- Osteotomy: involves cutting and repositioning a bone. This can help put the joint into better alignment and reduce pressure on the affected side of the joint. This type of surgery is usually done on knees and occasionally hips.
- Resection: is the removal of part or all of a bone or an entire joint. This is often done for damaged joints in the foot and big toe.
- Synovectomy: is an operation to remove the lining of the joints, the synovium. This is effective for rheumatoid arthritis, to reduce pain, swelling and joint damage. However the synovium may regrow several years later and the symptoms can return.
- Joint replacement: is also called arthroplasty. This involves the removal of damaged surfaces of the joint. These surfaces are then replaced with metal, ceramic or plastic parts. The entire joint can be replaced (total arthroplasty) or just one part of the joint (hemiarthroplasty). Joint replacements can be done on knees, hips, shoulders, elbows, fingers, ankles, toes and even the spine.
Is surgery risky?
All surgery has risks. There are general risks with having any type of operation, as well as specific risks related to the type of surgery. Make sure you understand the possible risks, their likelihood and their consequences before you decide to have surgery. You should discuss this carefully with your surgeon.
Getting ready for surgery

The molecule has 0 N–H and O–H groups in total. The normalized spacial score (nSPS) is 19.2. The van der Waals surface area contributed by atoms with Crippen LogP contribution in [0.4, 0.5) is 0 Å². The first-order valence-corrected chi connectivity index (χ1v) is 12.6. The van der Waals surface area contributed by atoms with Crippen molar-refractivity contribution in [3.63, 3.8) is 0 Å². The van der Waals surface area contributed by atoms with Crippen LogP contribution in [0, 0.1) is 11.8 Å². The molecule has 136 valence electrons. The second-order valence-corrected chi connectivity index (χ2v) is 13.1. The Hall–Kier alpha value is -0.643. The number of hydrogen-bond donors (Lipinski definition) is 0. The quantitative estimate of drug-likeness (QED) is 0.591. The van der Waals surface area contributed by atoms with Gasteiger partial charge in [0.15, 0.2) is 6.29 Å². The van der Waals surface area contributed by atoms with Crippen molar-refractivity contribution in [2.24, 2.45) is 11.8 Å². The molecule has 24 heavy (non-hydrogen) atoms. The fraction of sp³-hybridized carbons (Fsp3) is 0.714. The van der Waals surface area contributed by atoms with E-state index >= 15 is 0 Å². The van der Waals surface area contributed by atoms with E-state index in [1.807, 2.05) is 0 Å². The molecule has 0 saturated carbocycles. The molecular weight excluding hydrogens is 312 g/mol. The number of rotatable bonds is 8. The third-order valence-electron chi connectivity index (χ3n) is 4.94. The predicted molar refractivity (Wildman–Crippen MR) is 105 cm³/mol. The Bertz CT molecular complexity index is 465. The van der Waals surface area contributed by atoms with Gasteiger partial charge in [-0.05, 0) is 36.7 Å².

Here are some tips to help you prepare for surgery:
- Plan for recovery and returning home. During your recovery, which may take days, weeks or even months, you may need help with daily tasks such as cooking and showering. Make sure you have family and/or friends available to help you during this time. If you do not have help available, talk to your doctor about local support services or staying at a rehabilitation centre after surgery.
- You may be required to attend an assessment at the hospital before your surgery. This is a good chance for you to ask questions about your surgery and recovery. Also you may be able to talk to a physiotherapist or occupational therapist about any equipment you may need, such as crutches and handrails in the shower.
- Lose weight if you are overweight.
- Stop smoking.
- Start an exercise program. People with greater fitness and muscle strength usually recover more quickly from surgery. If you have severe pain, you may find water exercise more comfortable. See a physiotherapist for hydrotherapy or contact your local Arthritis Office for details of warm water exercise classes.
- You will probably need to follow a physiotherapy or exercise program after surgery. Be ready for several weeks or even months of exercise. Remember, the amount of effort you put into your program can make a big difference in how well you recover.
10 steps for living well with arthritis
Here is our 10 steps checklist to help you live with arthritis.
Children and arthritis
Arthritis can happen at any age. Here, you can find management and treatment information specifically created for the more than 6,000 Australian children living with...
What is accessible design?
Find out about what accessible design is and about the Accessible Design Division.
Sign up to Arthritis Insights
Regular updates, news and research findings delivered to your inbox: